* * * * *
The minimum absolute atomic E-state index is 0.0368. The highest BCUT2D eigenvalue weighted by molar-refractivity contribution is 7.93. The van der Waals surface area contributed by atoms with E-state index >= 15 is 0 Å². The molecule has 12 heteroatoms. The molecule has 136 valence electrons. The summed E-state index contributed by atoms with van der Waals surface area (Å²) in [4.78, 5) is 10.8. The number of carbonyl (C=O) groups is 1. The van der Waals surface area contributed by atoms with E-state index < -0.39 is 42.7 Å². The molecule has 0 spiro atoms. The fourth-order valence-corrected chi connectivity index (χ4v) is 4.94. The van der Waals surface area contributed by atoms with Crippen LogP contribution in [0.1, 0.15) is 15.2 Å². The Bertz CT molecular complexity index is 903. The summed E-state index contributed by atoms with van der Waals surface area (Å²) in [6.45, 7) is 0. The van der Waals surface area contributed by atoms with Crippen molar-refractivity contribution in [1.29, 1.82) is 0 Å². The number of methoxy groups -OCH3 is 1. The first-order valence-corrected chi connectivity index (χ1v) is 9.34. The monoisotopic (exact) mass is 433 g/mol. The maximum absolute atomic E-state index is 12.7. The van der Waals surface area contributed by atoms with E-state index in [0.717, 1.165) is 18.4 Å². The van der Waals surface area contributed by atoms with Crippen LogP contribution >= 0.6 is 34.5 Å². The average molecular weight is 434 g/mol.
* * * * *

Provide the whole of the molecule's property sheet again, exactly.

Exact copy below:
The minimum absolute atomic E-state index is 0.0368. The highest BCUT2D eigenvalue weighted by molar-refractivity contribution is 7.93. The van der Waals surface area contributed by atoms with E-state index >= 15 is 0 Å². The molecule has 12 heteroatoms. The molecule has 136 valence electrons. The summed E-state index contributed by atoms with van der Waals surface area (Å²) in [4.78, 5) is 10.8. The number of carbonyl (C=O) groups is 1. The van der Waals surface area contributed by atoms with E-state index < -0.39 is 42.7 Å². The molecule has 0 spiro atoms. The fourth-order valence-corrected chi connectivity index (χ4v) is 4.94. The van der Waals surface area contributed by atoms with Crippen LogP contribution in [0.1, 0.15) is 15.2 Å². The Bertz CT molecular complexity index is 903. The summed E-state index contributed by atoms with van der Waals surface area (Å²) in [6.45, 7) is 0. The van der Waals surface area contributed by atoms with Crippen molar-refractivity contribution in [1.29, 1.82) is 0 Å². The number of methoxy groups -OCH3 is 1. The first-order valence-corrected chi connectivity index (χ1v) is 9.34. The monoisotopic (exact) mass is 433 g/mol. The maximum absolute atomic E-state index is 12.7. The van der Waals surface area contributed by atoms with E-state index in [0.717, 1.165) is 18.4 Å². The van der Waals surface area contributed by atoms with Crippen LogP contribution >= 0.6 is 34.5 Å². The average molecular weight is 434 g/mol.